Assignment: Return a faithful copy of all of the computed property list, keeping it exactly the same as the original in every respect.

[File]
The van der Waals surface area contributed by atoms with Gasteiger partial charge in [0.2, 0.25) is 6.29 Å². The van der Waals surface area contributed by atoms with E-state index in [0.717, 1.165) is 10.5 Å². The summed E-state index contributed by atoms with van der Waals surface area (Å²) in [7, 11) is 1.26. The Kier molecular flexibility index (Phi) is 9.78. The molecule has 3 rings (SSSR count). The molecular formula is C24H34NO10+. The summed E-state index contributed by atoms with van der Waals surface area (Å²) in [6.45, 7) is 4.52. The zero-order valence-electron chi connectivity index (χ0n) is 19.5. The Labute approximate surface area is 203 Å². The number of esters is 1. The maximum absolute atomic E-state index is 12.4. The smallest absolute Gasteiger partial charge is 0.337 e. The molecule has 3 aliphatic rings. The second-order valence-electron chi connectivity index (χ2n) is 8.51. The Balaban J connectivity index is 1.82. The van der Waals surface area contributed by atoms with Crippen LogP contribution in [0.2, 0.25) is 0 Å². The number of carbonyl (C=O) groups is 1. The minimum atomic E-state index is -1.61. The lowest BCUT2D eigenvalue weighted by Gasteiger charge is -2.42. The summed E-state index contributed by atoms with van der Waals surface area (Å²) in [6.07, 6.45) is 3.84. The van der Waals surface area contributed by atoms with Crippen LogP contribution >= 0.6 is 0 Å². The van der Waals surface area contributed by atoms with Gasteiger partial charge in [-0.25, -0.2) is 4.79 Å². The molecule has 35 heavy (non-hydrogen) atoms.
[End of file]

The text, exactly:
The van der Waals surface area contributed by atoms with Gasteiger partial charge in [0.2, 0.25) is 6.29 Å². The van der Waals surface area contributed by atoms with E-state index in [0.717, 1.165) is 10.5 Å². The summed E-state index contributed by atoms with van der Waals surface area (Å²) in [7, 11) is 1.26. The Kier molecular flexibility index (Phi) is 9.78. The molecule has 3 rings (SSSR count). The molecular formula is C24H34NO10+. The summed E-state index contributed by atoms with van der Waals surface area (Å²) in [6.45, 7) is 4.52. The zero-order valence-electron chi connectivity index (χ0n) is 19.5. The Labute approximate surface area is 203 Å². The number of esters is 1. The maximum absolute atomic E-state index is 12.4. The smallest absolute Gasteiger partial charge is 0.337 e. The molecule has 3 aliphatic rings. The second-order valence-electron chi connectivity index (χ2n) is 8.51. The Balaban J connectivity index is 1.82. The van der Waals surface area contributed by atoms with Crippen LogP contribution in [0.2, 0.25) is 0 Å². The number of carbonyl (C=O) groups is 1. The minimum atomic E-state index is -1.61. The lowest BCUT2D eigenvalue weighted by Gasteiger charge is -2.42. The summed E-state index contributed by atoms with van der Waals surface area (Å²) in [6.07, 6.45) is 3.84. The van der Waals surface area contributed by atoms with Crippen LogP contribution >= 0.6 is 0 Å². The van der Waals surface area contributed by atoms with Gasteiger partial charge in [-0.25, -0.2) is 4.79 Å². The molecule has 35 heavy (non-hydrogen) atoms.